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Today's Stichomancy for Steve Martin

The first excerpt represents the past or something you must release, and is drawn from Crito by Plato:

be unfair. You had your choice, and might have gone either to Lacedaemon or Crete, both which states are often praised by you for their good government, or to some other Hellenic or foreign state. Whereas you, above all other Athenians, seemed to be so fond of the state, or, in other words, of us her laws (and who would care about a state which has no laws?), that you never stirred out of her; the halt, the blind, the maimed, were not more stationary in her than you were. And now you run away and forsake your agreements. Not so, Socrates, if you will take our advice; do not make yourself ridiculous by escaping out of the city.

'For just consider, if you transgress and err in this sort of way, what good will you do either to yourself or to your friends? That your friends

The second excerpt represents the present or the deciding factor of the moment, and is drawn from The Ruling Passion by Henry van Dyke:

since you have failed to detect it; but it is more noticeable in some lights than in others; and, do what I will, I cannot remove it. This alone would prevent the painting from being a good investment. Its market value will never rise."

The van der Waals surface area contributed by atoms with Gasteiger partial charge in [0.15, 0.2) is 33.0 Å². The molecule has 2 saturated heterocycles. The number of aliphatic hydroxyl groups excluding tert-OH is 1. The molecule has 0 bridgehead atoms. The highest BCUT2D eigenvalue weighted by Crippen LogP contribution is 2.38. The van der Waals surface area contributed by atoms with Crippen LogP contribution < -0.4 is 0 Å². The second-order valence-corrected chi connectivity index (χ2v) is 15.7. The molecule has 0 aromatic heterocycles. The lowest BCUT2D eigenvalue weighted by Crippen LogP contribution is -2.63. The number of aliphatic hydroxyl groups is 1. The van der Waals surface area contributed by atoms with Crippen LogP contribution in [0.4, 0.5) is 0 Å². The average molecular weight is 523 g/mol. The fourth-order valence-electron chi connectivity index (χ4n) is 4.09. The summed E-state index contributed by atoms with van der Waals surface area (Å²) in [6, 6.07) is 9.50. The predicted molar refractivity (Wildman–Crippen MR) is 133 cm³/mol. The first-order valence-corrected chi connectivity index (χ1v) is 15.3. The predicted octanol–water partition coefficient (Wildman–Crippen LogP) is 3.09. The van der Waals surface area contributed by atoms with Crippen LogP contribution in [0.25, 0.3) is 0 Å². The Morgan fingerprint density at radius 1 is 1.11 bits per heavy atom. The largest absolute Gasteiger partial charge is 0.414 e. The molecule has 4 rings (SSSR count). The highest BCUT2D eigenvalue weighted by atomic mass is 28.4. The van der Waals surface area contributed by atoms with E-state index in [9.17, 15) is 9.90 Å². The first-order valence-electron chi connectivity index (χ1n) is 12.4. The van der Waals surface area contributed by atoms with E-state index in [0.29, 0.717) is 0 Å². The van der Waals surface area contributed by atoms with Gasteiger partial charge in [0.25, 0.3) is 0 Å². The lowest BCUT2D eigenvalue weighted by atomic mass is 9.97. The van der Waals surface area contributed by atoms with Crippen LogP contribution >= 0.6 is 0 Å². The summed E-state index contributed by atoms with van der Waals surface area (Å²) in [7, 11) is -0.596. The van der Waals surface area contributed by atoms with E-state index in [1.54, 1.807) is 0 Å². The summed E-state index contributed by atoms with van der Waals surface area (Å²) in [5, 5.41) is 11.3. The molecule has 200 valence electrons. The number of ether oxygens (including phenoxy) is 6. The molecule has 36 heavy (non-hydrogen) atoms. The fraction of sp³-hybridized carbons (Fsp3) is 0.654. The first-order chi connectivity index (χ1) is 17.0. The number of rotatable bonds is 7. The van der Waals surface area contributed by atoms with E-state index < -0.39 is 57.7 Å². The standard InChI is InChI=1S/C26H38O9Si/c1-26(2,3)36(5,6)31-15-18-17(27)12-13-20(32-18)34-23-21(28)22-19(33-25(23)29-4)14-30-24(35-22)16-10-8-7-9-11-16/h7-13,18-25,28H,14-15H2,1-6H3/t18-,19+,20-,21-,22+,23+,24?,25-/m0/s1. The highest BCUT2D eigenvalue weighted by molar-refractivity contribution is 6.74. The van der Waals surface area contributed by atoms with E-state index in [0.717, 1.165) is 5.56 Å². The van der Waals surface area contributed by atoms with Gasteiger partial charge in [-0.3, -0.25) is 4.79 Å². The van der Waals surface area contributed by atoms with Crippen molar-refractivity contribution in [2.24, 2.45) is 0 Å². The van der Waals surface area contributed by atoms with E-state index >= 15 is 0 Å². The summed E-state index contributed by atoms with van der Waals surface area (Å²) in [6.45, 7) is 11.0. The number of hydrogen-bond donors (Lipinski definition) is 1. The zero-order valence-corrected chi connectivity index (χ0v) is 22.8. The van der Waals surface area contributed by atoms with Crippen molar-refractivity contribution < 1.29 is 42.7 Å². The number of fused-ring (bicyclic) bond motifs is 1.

He turned the canvas sideways to the light, and the defect became apparent.

It was a dim, oblong, white blot in the middle distance; a nebulous blur in the painting, as if there had been some chemical impurity in the pigment causing it to fade, or rather as if a long drop of some acid, or perhaps a splash of salt water, had fallen upon the canvas while it was wet, and bleached it. I knew little of the possible

The third excerpt represents the future or something you must embrace, and is drawn from An Unsocial Socialist by George Bernard Shaw:

envied, and which she still feared Trefusis might mistake for an index of dignity and refinement. Agatha did not believe that her resentment was the common feeling called jealousy, for she still deemed herself unique, but it gave her a sense of meanness that did not improve her spirits.

The dinner was dull. Lady Brandon spoke in an undertone, as if someone lay dead in the next room. Erskine was depressed by the consciousness of having lost his head and acted foolishly in the afternoon. Sir Charles did not pretend to ignore the suspense they were all in pending intelligence of the journey to London; he ate and drank and said nothing. Agatha, disgusted with herself